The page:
Chinese authorities in Tibet have detained three villagers for refusing to fly the Chinese national flag from their homes, as local officials continue to press a campaign forcing displays of loyalty to the ruling Chinese Communist Party.
The three were taken into custody this week in Pashoe (in Chinese, Basu) county in the Chamdo (Changdu) prefecture of the Tibet Autonomous Region, a Tibetan living in India told RFA’s Tibetan Service on Thursday, citing contacts in the region.
“About three days ago, township officials visited two villages called Polung and Muko in Pashoe and insisted that Tibetan residents place Chinese flags on their houses,” the source said, speaking on condition of anonymity.
“When the Tibetans refused to do this, the officials warned that noncompliance would be treated as anti-state activity, and when the Tibetans continued to refuse, the authorities detained two from Polung and one from Muko.”
The source declined to provide the names of those who were detained, citing concerns over possible retaliation by authorities against the individuals involved.
Police and paramilitary forces are now restricting the movements of local Tibetans, and Tibetans traveling through the area are being stopped and searched, he said.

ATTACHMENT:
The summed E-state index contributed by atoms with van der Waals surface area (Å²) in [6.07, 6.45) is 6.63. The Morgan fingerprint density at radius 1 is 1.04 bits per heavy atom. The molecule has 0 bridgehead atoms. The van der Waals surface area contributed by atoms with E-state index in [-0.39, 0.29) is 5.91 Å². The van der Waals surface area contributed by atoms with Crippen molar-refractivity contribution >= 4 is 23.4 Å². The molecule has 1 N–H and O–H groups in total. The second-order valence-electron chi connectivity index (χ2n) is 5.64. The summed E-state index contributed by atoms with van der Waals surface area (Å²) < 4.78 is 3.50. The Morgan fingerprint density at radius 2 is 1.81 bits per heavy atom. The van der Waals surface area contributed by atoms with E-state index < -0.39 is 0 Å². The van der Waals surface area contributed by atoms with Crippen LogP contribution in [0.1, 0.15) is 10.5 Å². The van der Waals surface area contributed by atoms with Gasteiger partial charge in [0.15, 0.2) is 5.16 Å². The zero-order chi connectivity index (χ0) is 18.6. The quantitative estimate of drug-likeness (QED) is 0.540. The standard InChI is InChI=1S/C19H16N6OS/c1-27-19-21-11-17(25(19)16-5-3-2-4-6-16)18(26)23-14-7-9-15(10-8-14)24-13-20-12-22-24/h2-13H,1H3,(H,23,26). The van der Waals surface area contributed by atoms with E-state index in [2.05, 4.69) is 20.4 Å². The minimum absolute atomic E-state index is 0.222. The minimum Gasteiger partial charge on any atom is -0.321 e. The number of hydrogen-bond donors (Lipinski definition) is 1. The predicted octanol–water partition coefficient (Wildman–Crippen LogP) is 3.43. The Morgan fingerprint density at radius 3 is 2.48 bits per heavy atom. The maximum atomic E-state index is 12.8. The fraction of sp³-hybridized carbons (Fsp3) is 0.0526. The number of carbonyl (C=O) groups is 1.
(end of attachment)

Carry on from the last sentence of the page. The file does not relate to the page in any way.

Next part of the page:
“Their mobile phones are being confiscated, and authorities are attempting to track all contacts made outside the Chamdo area.”
A Chinese campaign to identify and monitor the political views of villagers throughout Tibetan regions has been particularly intrusive in Chamdo prefecture, according to Tibetan sources.
Families in the region’s farming and nomadic communities must display photographs of top Chinese leaders, sources say, while monasteries and private homes in Chamdo have been ordered to fly the Chinese flag.
“If they refuse, this will be treated as a ‘political error,’” Beijing-based Tibetan poet and blogger Tsering Woeser said earlier this month, citing information gathered from travelers to the area.
On July 1, Chinese authorities in Pashoe county detained a young monk after he disrupted official celebrations of Communist Party rule by shouting slogans calling for Tibetan independence, sources in the region and in exile said.
Lobsang Gendun, aged about 20, “called out for about five minutes before he was overpowered by police and removed from the scene,” one source said.
Shortly after Gendun was taken away, a Chinese police force arrived at the nearby Drongsar monastery, to which the monk belonged, “but it is difficult to know what kind of restrictive actions may have been taken there,” the source said.
To date, a total of 121 Tibetans have set themselves ablaze in self-immolation protests challenging Chinese rule in Tibetan areas and calling for the return of exiled spiritual leader the Dalai Lama.
The burning protests come as reports indicate that Tibetan human rights have plunged to a new low amid arbitrary arrests, detentions, torture, and the erosion of language and cultural rights.
Reported by Soepa Gyatso for RFA’s Tibetan Service. Translated by Karma Dorjee. Written in English by Richard Finney.